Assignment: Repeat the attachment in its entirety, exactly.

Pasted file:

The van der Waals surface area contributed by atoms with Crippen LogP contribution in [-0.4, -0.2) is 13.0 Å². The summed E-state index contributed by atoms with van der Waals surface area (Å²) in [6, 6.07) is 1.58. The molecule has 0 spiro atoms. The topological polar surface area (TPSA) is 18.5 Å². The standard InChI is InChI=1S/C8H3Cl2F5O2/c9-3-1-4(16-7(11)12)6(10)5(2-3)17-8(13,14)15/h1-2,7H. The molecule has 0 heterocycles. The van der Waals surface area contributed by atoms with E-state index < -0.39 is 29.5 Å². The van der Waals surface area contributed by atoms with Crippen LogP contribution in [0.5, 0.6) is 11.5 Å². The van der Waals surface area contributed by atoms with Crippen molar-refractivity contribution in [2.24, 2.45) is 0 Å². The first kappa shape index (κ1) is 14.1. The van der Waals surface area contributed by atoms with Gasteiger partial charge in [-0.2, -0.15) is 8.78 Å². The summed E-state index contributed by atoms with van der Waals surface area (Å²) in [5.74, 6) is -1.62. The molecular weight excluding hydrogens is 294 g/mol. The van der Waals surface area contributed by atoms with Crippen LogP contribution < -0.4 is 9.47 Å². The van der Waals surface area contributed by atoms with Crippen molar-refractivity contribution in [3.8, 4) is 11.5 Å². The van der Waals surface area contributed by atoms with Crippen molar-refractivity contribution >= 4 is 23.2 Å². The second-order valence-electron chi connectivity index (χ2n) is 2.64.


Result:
The van der Waals surface area contributed by atoms with Crippen LogP contribution in [-0.4, -0.2) is 13.0 Å². The summed E-state index contributed by atoms with van der Waals surface area (Å²) in [6, 6.07) is 1.58. The molecule has 0 spiro atoms. The topological polar surface area (TPSA) is 18.5 Å². The standard InChI is InChI=1S/C8H3Cl2F5O2/c9-3-1-4(16-7(11)12)6(10)5(2-3)17-8(13,14)15/h1-2,7H. The molecule has 0 heterocycles. The van der Waals surface area contributed by atoms with E-state index < -0.39 is 29.5 Å². The van der Waals surface area contributed by atoms with Crippen LogP contribution in [0.5, 0.6) is 11.5 Å². The van der Waals surface area contributed by atoms with Crippen molar-refractivity contribution in [2.24, 2.45) is 0 Å². The first kappa shape index (κ1) is 14.1. The van der Waals surface area contributed by atoms with Gasteiger partial charge in [-0.2, -0.15) is 8.78 Å². The summed E-state index contributed by atoms with van der Waals surface area (Å²) in [5.74, 6) is -1.62. The molecular weight excluding hydrogens is 294 g/mol. The van der Waals surface area contributed by atoms with Crippen LogP contribution < -0.4 is 9.47 Å². The van der Waals surface area contributed by atoms with Crippen molar-refractivity contribution in [3.8, 4) is 11.5 Å². The van der Waals surface area contributed by atoms with Crippen molar-refractivity contribution >= 4 is 23.2 Å². The second-order valence-electron chi connectivity index (χ2n) is 2.64.